Why isn’t your recommender system training faster on GPU? (And what can you do about it?)

Even Oldridge
Published in
6 min readDec 3, 2020


Deep learning has taken the machine learning world by storm and in almost every field from Vision, to NLP, to Speech and beyond, GPUs are the obvious choice for accelerating your training. But recommender systems remain an outlier; deep learning is now widely used, but a lot of the training and inference for recommender systems in production still happens on CPU because GPUs don’t offer the same speedups that we see in other domains out of the box. In this article we’ll take a look at why that is and more importantly what we can do about it. My team at NVIDIA has been working on this problem for the past year and we’ve got some exciting developments to share.

Compute, Memory, and I/O (oh my!)

Part of the reason that GPUs have been so successful at Vision and NLP tasks is that models in those domains are large and complex. In vision, compute makes up the entire workload, and the parallelism of the GPU shines. For NLP the case is slightly more complex; BERT-base has 12-layers, with a 768-hidden width and 12 attention heads for a total of 110M parameters. It’s vocabulary size is 30K x 1024 meaning that the embeddings which store representation learned by the model make up ~30% of its total size. This is a significant proportion, but compute is still the dominant factor in throughput.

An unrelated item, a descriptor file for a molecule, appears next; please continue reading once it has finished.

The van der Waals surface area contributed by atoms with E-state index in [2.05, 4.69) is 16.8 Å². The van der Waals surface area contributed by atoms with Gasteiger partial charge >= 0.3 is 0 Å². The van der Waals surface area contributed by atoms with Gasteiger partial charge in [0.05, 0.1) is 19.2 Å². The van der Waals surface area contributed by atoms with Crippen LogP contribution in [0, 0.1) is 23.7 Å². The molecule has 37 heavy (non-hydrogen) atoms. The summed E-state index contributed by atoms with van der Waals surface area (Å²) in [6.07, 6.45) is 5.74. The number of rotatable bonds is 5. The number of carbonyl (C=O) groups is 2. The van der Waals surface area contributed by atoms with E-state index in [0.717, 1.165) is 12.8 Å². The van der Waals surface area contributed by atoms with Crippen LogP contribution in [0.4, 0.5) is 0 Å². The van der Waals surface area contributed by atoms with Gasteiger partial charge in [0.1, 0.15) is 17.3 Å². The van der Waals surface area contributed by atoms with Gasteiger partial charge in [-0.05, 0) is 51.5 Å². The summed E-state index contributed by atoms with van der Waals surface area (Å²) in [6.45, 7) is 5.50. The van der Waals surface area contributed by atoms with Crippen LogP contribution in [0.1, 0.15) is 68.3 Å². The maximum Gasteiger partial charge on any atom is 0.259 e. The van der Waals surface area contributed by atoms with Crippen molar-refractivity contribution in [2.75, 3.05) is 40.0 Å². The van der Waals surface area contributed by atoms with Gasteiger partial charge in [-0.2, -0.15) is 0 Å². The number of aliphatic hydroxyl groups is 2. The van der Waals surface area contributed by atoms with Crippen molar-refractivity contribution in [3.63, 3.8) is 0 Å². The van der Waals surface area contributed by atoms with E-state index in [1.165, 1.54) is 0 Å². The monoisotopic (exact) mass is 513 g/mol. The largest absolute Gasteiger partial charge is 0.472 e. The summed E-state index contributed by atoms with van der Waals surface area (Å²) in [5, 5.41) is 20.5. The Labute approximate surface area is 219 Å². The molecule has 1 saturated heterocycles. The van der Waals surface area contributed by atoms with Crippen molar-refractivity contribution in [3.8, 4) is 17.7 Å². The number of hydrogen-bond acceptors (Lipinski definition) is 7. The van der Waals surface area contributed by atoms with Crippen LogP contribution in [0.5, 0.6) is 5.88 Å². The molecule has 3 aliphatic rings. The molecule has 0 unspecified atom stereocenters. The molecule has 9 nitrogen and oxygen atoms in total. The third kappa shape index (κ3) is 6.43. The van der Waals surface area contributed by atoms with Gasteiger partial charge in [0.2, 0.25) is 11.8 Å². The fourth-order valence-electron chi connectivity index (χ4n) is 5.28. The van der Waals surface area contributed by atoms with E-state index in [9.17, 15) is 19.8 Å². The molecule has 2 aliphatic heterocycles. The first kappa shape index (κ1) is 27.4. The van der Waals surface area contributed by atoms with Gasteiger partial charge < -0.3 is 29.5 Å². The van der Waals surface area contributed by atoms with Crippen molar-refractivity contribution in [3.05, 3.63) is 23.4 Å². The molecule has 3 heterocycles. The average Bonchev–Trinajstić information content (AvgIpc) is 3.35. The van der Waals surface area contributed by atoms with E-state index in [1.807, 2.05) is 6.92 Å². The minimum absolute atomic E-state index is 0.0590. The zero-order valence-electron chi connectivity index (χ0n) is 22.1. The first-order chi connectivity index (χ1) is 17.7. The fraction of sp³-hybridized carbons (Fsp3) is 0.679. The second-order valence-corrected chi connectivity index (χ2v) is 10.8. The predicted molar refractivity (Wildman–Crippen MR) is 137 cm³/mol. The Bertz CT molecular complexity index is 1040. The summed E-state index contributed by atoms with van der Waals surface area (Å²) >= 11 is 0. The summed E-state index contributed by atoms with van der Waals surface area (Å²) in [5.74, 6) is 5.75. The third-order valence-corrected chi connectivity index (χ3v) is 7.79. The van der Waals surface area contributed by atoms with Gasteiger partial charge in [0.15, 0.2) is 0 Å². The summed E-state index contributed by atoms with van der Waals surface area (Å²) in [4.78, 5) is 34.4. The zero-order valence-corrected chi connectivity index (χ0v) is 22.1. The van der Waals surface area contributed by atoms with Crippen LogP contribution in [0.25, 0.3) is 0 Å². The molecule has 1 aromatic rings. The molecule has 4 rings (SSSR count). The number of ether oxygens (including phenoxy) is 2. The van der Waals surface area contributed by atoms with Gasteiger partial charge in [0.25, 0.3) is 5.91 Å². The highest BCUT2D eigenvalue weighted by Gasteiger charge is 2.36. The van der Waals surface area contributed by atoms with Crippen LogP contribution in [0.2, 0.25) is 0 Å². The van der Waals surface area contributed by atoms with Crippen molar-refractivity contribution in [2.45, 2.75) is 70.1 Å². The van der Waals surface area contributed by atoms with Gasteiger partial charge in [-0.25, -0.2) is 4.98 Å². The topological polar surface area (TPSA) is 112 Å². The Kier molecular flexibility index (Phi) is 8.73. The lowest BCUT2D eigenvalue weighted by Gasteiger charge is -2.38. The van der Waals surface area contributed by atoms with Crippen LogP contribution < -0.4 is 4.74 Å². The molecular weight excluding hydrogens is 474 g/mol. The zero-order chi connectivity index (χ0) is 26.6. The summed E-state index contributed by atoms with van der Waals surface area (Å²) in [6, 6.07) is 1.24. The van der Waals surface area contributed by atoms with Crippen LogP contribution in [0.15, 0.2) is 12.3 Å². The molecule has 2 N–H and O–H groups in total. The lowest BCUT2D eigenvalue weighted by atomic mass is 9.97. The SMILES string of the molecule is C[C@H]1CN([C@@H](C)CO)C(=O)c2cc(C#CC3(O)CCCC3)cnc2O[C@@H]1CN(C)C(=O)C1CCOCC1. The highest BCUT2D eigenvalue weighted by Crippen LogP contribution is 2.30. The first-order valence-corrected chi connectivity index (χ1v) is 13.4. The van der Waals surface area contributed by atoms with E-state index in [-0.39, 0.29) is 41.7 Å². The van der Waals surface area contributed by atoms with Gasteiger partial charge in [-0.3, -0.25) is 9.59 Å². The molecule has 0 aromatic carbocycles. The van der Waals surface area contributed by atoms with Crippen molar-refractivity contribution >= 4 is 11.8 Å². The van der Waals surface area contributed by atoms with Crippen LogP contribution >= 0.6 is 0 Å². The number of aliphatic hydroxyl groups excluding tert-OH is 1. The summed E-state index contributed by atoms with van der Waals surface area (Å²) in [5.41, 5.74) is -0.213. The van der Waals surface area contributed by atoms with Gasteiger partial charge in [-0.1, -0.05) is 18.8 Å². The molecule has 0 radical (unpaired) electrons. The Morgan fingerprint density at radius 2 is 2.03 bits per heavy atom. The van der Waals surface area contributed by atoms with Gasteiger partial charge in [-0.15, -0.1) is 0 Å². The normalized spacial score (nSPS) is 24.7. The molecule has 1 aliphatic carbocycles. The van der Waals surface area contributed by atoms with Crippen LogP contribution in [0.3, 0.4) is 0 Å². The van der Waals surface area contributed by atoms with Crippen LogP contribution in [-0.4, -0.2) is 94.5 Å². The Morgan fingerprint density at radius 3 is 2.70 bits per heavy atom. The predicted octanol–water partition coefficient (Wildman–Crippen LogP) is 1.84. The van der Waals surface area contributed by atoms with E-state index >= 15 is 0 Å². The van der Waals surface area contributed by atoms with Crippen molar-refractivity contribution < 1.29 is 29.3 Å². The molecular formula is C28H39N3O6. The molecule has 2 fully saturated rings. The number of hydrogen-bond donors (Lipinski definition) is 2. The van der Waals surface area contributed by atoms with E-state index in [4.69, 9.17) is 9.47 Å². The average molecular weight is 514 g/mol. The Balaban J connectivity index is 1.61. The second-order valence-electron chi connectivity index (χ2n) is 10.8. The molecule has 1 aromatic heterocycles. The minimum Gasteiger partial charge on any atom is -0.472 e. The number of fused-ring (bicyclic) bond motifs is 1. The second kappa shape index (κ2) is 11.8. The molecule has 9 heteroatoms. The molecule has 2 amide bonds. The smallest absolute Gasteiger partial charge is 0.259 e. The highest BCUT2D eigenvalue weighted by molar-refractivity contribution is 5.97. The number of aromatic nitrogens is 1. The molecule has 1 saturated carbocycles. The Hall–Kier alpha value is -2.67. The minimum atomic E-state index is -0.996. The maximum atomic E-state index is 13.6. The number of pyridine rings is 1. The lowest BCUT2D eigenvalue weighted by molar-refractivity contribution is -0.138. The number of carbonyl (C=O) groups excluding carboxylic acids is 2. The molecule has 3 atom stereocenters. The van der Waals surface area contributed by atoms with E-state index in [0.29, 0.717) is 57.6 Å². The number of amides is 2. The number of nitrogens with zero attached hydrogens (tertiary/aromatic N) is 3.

Relative model and embedding sizes for Computer Vision, NLP and Recommender Systems vary significantly. What works well in one domain isn’t necessarily going to work in another.

Compare that with recent session based recommender system architectures such as BST which follow the same general transformer architecture but are configured very differently. BST has a single transformer layer followed by a 1024–512–256 width MLP and 8 attention heads. Its equivalent ‘vocabulary’ on the other hand is a whopping 300M users and 12M items in the example Taobao dataset which are embedded with a width of 64. So the amount of compute is several orders of magnitude lower than we see in NLP and the embeddings which are IO bound, not compute bound, make up well over 95% of the model and are hard to fit on a single GPU (stay tuned for a future article on that). What that means is that in order to keep the GPU running efficiently we need to make sure other aspects of the workflow are well tuned..

A digression into dataloaders